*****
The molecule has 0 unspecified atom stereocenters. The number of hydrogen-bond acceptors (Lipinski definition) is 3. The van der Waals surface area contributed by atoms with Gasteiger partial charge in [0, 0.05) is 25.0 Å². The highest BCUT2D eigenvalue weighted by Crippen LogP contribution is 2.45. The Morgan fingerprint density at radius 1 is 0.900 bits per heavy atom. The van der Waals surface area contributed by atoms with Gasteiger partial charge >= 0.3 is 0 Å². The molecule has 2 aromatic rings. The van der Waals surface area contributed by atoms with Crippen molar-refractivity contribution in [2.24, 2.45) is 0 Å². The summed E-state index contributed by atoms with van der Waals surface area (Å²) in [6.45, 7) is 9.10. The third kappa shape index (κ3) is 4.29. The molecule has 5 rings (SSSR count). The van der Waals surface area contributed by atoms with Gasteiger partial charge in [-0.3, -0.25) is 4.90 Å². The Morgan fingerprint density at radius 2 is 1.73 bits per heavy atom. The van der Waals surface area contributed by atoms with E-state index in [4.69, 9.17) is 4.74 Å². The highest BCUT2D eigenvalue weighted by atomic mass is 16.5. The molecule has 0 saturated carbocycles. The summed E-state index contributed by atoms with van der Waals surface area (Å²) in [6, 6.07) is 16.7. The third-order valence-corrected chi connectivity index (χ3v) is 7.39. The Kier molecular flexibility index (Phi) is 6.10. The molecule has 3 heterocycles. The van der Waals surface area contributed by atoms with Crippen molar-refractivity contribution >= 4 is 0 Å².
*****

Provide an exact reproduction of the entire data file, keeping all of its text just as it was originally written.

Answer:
The molecule has 0 unspecified atom stereocenters. The number of hydrogen-bond acceptors (Lipinski definition) is 3. The van der Waals surface area contributed by atoms with Gasteiger partial charge in [0, 0.05) is 25.0 Å². The highest BCUT2D eigenvalue weighted by Crippen LogP contribution is 2.45. The Morgan fingerprint density at radius 1 is 0.900 bits per heavy atom. The van der Waals surface area contributed by atoms with Gasteiger partial charge >= 0.3 is 0 Å². The molecule has 2 aromatic rings. The van der Waals surface area contributed by atoms with Crippen molar-refractivity contribution in [2.24, 2.45) is 0 Å². The summed E-state index contributed by atoms with van der Waals surface area (Å²) in [6.45, 7) is 9.10. The third kappa shape index (κ3) is 4.29. The molecule has 5 rings (SSSR count). The van der Waals surface area contributed by atoms with Gasteiger partial charge in [-0.3, -0.25) is 4.90 Å². The Morgan fingerprint density at radius 2 is 1.73 bits per heavy atom. The van der Waals surface area contributed by atoms with E-state index in [4.69, 9.17) is 4.74 Å². The highest BCUT2D eigenvalue weighted by atomic mass is 16.5. The molecule has 0 saturated carbocycles. The summed E-state index contributed by atoms with van der Waals surface area (Å²) in [6, 6.07) is 16.7. The third-order valence-corrected chi connectivity index (χ3v) is 7.39. The Kier molecular flexibility index (Phi) is 6.10. The molecule has 3 heterocycles. The van der Waals surface area contributed by atoms with Crippen molar-refractivity contribution >= 4 is 0 Å².